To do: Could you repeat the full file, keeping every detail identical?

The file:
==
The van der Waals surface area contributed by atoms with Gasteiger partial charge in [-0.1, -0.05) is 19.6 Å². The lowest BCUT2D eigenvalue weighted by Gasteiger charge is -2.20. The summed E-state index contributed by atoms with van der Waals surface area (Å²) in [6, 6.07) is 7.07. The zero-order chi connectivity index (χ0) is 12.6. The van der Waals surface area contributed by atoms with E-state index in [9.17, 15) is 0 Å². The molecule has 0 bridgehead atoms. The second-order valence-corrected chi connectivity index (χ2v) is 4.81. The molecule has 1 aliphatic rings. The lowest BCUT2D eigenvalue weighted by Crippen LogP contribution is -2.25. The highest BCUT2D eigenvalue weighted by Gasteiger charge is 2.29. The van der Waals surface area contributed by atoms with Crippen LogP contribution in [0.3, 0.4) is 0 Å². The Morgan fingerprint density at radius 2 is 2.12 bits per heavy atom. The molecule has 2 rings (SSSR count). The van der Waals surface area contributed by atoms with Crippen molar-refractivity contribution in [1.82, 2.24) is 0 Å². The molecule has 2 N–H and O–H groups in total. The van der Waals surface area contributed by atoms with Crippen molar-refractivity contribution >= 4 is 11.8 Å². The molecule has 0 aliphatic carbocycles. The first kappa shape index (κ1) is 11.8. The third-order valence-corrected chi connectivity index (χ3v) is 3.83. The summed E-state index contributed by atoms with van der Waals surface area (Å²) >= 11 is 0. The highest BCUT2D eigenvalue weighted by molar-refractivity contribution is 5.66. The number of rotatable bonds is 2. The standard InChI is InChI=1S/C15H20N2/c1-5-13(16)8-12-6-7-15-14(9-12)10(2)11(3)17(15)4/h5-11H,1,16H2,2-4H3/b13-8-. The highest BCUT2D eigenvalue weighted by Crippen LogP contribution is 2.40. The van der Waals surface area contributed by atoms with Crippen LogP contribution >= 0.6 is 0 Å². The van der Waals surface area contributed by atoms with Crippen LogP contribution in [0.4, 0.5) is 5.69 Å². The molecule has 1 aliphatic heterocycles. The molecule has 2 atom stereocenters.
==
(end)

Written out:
The van der Waals surface area contributed by atoms with Gasteiger partial charge in [-0.1, -0.05) is 19.6 Å². The lowest BCUT2D eigenvalue weighted by Gasteiger charge is -2.20. The summed E-state index contributed by atoms with van der Waals surface area (Å²) in [6, 6.07) is 7.07. The zero-order chi connectivity index (χ0) is 12.6. The van der Waals surface area contributed by atoms with E-state index in [9.17, 15) is 0 Å². The molecule has 0 bridgehead atoms. The second-order valence-corrected chi connectivity index (χ2v) is 4.81. The molecule has 1 aliphatic rings. The lowest BCUT2D eigenvalue weighted by Crippen LogP contribution is -2.25. The highest BCUT2D eigenvalue weighted by Gasteiger charge is 2.29. The van der Waals surface area contributed by atoms with Crippen LogP contribution in [0.3, 0.4) is 0 Å². The Morgan fingerprint density at radius 2 is 2.12 bits per heavy atom. The molecule has 2 rings (SSSR count). The van der Waals surface area contributed by atoms with Crippen molar-refractivity contribution in [1.82, 2.24) is 0 Å². The molecule has 2 N–H and O–H groups in total. The van der Waals surface area contributed by atoms with Crippen molar-refractivity contribution >= 4 is 11.8 Å². The molecule has 0 aliphatic carbocycles. The first kappa shape index (κ1) is 11.8. The third-order valence-corrected chi connectivity index (χ3v) is 3.83. The summed E-state index contributed by atoms with van der Waals surface area (Å²) >= 11 is 0. The highest BCUT2D eigenvalue weighted by molar-refractivity contribution is 5.66. The number of rotatable bonds is 2. The standard InChI is InChI=1S/C15H20N2/c1-5-13(16)8-12-6-7-15-14(9-12)10(2)11(3)17(15)4/h5-11H,1,16H2,2-4H3/b13-8-. The highest BCUT2D eigenvalue weighted by Crippen LogP contribution is 2.40. The van der Waals surface area contributed by atoms with Crippen LogP contribution >= 0.6 is 0 Å². The van der Waals surface area contributed by atoms with Crippen LogP contribution in [0.4, 0.5) is 5.69 Å². The molecule has 1 aliphatic heterocycles. The molecule has 2 atom stereocenters.